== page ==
- Published:10/19/2011 11:50:00 AM
- Updated: 10/19/2011 9:58:31 AM
- By: BY ALI AHMED
- Filed Under: opinion
Confidentiality gives the government breathing space to digest its contents and once its position is formed, either release it in whole or selectively. The idea is perhaps to defuse the inevitable brickbats it would receive from those either not represented, such as separatists who kept away, or those who believe their views were neglected in some measure. The issue of greater concern is the implication of lack of political strength. If the government was seriously thinking of engaging meaningfully with the issue then it would release the report, even if with redactions, witness the debate it generates and proceed to implement the ‘doable’ portions. The unpalatable parts of the report, if any, can then be contested politically in the open domain, both in Delhi and in J&K. The democratic advantages of this are obvious. Not doing so indicates hesitation on part of the government in facing up to the challenge.
This conveys the impression that the interlocutor’s appointment was an exercise to help tide over the summer of discontent in Kashmir. The summer having been quiet, it would appear that there is little necessity to follow up. This is where New Delhi would be making a mistake in losing yet another opportunity. As was the case with the Justice Jeevan Reddy committee report on the AFSPA in the North East, the report could well be consigned quietly to history. But as the Telangana agitations remind us, reports have a tendency not to be forgotten by affected people. This may not be how the Center intends to play its hands, but it would be better advised not to even consider inaction as an option.
Firstly, the visible strategic factors indicate decline in insurgency in Kashmir. The turnout of over a million tourists over the year is best indicator of this. The problem is this being mistaken as the end of militancy. There is the ever present possibility of revival of Kashmiri angst. The winds from the Arab Spring have been strategically kept at bay so far by the interlocutors being engaged in their mission. However, in case the people get the impression that that Center was less than serious then they will feel let down and are likely to express it. The armed phase of the militancy is thankfully over but the power of peaceful demonstrations, reinforced by Anna’s anti-corruption movement, has not been lost on the youth. They have three summer’s of experience in this. Liberal application of the PSA has kept the lid on tight this time, but India, poised on the cusp of great power status, stands to be embarrassed in case aspirations remain unaddressed.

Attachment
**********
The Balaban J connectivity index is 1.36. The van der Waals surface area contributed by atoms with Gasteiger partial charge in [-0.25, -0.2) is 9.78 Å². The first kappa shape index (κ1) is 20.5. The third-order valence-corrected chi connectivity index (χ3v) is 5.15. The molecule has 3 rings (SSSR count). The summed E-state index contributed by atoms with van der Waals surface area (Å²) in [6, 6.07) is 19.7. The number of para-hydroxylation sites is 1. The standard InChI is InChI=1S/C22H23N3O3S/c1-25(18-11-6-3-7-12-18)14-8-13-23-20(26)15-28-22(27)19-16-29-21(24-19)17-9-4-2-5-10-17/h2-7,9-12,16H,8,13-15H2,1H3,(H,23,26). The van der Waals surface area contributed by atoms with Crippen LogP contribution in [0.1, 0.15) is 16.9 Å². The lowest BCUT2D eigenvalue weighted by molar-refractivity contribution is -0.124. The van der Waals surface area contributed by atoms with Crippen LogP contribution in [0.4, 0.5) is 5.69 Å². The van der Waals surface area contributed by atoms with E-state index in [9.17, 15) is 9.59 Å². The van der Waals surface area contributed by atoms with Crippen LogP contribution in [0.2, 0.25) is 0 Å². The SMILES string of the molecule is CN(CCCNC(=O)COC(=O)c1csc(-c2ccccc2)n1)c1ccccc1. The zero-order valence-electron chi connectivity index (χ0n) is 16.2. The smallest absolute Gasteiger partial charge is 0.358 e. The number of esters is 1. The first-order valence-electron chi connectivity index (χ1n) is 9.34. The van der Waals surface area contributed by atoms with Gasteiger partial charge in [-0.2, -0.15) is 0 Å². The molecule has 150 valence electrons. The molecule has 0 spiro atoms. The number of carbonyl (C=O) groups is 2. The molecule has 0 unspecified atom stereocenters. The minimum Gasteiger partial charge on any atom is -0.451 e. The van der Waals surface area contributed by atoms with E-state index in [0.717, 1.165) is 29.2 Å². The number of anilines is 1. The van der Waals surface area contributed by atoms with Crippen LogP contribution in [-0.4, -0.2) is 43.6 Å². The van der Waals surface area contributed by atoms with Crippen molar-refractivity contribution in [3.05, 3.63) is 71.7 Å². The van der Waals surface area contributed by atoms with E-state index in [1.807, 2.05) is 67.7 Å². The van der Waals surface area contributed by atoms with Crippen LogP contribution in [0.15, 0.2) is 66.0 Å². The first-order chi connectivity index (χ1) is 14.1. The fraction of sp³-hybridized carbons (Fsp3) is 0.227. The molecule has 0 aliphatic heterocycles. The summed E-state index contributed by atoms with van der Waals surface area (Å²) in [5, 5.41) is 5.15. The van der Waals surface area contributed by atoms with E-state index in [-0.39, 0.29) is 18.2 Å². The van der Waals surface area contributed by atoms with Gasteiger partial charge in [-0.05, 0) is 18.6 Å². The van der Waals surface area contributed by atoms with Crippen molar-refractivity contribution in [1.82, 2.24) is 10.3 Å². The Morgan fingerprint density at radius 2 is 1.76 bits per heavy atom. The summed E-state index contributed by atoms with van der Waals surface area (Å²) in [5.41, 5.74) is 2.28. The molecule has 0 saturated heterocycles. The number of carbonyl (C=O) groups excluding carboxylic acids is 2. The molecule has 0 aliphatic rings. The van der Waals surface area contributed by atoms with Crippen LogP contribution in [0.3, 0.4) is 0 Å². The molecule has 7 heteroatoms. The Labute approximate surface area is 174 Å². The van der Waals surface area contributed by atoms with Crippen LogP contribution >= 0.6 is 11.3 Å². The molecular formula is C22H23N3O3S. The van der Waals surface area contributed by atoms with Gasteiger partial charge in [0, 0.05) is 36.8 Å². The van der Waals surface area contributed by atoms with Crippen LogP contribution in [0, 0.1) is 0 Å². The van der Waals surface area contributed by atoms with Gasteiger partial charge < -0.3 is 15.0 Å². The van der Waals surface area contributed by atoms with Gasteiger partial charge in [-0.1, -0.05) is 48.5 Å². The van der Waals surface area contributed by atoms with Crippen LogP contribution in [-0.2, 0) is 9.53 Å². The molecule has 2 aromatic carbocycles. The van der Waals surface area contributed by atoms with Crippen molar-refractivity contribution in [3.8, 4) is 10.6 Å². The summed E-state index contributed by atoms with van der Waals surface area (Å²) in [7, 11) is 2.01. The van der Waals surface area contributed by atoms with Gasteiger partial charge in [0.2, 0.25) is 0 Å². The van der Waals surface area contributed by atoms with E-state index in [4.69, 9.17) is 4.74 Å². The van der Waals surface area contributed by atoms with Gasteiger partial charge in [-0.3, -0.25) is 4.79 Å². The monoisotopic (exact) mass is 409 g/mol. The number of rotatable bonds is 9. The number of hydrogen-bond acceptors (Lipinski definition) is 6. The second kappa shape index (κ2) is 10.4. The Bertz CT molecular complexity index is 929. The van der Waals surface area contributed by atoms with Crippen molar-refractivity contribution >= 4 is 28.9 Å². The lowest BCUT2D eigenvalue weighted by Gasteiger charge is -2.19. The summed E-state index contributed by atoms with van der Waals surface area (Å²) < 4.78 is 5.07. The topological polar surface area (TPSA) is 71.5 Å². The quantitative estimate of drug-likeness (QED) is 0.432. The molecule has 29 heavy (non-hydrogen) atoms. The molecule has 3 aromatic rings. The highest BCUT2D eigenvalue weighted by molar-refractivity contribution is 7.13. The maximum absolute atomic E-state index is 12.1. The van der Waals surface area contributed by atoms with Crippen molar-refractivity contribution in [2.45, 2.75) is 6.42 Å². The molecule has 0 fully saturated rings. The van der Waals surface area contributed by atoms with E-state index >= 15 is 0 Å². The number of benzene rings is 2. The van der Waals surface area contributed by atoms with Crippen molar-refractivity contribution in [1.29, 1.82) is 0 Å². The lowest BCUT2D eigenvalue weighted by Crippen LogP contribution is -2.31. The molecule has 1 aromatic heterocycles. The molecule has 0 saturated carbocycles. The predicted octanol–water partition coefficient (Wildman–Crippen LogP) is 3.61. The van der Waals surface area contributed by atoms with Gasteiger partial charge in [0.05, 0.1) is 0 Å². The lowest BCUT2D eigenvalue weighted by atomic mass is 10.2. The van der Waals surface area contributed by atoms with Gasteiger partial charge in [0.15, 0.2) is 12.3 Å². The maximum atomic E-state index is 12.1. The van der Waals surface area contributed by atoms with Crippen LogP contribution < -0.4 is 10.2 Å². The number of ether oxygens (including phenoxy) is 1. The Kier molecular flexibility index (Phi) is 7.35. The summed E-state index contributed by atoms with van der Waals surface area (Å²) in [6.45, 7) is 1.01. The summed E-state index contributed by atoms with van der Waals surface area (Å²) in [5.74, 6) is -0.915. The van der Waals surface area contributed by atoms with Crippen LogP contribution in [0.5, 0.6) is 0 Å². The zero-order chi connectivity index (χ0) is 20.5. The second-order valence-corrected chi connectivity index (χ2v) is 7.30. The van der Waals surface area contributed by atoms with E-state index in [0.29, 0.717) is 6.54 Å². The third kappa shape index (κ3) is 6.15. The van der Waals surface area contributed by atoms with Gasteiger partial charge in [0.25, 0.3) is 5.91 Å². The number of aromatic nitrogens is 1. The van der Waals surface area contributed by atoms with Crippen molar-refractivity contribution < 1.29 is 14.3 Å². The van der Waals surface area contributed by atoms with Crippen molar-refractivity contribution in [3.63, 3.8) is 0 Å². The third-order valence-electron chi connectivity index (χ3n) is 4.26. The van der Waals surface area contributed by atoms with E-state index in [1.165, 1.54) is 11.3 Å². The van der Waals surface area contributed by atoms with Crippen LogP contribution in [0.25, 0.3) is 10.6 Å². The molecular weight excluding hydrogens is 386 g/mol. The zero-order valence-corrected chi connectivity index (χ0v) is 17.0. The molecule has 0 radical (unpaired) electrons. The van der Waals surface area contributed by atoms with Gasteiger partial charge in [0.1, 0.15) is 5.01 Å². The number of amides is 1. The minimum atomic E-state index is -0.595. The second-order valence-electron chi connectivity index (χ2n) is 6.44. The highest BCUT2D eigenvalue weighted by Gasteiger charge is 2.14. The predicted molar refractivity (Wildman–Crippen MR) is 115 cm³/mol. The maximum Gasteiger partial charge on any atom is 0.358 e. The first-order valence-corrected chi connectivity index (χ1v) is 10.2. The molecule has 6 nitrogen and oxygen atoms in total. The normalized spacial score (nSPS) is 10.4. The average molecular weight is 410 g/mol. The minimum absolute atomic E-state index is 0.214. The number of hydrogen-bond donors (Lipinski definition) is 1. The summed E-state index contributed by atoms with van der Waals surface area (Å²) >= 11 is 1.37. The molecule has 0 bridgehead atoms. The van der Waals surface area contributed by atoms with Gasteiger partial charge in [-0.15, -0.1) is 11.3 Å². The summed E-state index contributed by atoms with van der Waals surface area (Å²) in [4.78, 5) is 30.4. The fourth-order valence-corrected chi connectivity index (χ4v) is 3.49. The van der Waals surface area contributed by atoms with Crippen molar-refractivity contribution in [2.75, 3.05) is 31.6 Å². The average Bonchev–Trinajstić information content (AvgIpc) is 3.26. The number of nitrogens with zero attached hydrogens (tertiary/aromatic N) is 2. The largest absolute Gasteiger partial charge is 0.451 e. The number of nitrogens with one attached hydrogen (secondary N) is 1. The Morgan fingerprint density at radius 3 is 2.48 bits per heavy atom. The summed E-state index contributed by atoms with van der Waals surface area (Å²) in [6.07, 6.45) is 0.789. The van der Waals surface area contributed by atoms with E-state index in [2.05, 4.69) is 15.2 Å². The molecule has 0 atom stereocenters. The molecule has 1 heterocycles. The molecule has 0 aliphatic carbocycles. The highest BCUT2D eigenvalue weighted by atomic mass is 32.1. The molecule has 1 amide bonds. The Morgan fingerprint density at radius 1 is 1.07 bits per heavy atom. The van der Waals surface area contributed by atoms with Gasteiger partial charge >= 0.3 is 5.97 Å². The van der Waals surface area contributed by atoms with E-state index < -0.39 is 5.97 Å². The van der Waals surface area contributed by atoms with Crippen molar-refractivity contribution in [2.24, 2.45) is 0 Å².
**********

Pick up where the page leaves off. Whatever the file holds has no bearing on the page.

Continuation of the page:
Secondly, the physical attack on the eminent lawyer, Prashant Bhusan, in the premises of the Supreme Court ostensibly for comments in favour of resolution in Kashmir, was a demonstration by forces that stand for the status quo. The timing of the attacks indicates the message that the Center will be challenged if it were to pursue a reconciliatory course in Kashmir. In case the Center was to remain reticent, then it would only encourage such anti-democratic forces. They have a constituency in Jammu region, as the blockade of 2008 during the Amarnath land issue related crisis demonstrated. They have the capability of holding up initiatives, if emboldened. Therefore, rapid and purposeful follow up of the practicable recommendations of report will be useful, even if more politically sensitive portions are released for wider debate.